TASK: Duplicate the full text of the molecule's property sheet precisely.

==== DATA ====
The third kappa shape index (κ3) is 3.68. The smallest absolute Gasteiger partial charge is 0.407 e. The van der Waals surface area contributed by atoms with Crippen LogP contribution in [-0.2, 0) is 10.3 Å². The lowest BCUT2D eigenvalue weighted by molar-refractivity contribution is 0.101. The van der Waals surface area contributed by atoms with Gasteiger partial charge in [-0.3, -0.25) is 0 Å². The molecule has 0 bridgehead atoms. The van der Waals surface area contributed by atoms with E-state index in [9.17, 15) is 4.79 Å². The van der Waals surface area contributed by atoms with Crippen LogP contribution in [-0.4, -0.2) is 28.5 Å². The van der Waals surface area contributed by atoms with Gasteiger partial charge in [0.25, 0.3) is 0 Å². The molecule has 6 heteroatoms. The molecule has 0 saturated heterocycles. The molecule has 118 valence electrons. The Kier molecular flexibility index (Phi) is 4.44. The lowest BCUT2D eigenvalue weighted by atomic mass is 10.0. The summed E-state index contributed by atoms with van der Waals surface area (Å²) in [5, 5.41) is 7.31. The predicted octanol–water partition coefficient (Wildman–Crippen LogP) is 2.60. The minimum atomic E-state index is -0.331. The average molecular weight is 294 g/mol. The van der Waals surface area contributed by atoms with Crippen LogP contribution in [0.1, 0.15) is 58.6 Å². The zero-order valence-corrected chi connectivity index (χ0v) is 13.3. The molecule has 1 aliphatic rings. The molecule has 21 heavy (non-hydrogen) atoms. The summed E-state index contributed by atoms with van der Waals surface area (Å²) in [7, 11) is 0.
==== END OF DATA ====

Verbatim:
The third kappa shape index (κ3) is 3.68. The smallest absolute Gasteiger partial charge is 0.407 e. The van der Waals surface area contributed by atoms with Crippen LogP contribution in [-0.2, 0) is 10.3 Å². The lowest BCUT2D eigenvalue weighted by molar-refractivity contribution is 0.101. The van der Waals surface area contributed by atoms with Gasteiger partial charge in [-0.3, -0.25) is 0 Å². The molecule has 0 bridgehead atoms. The van der Waals surface area contributed by atoms with E-state index in [9.17, 15) is 4.79 Å². The van der Waals surface area contributed by atoms with Crippen LogP contribution in [-0.4, -0.2) is 28.5 Å². The van der Waals surface area contributed by atoms with Gasteiger partial charge in [0.25, 0.3) is 0 Å². The molecule has 6 heteroatoms. The molecule has 0 saturated heterocycles. The molecule has 118 valence electrons. The Kier molecular flexibility index (Phi) is 4.44. The lowest BCUT2D eigenvalue weighted by atomic mass is 10.0. The summed E-state index contributed by atoms with van der Waals surface area (Å²) in [5, 5.41) is 7.31. The predicted octanol–water partition coefficient (Wildman–Crippen LogP) is 2.60. The minimum atomic E-state index is -0.331. The average molecular weight is 294 g/mol. The van der Waals surface area contributed by atoms with Crippen LogP contribution in [0.1, 0.15) is 58.6 Å². The zero-order valence-corrected chi connectivity index (χ0v) is 13.3. The molecule has 1 aliphatic rings. The molecule has 21 heavy (non-hydrogen) atoms. The summed E-state index contributed by atoms with van der Waals surface area (Å²) in [7, 11) is 0.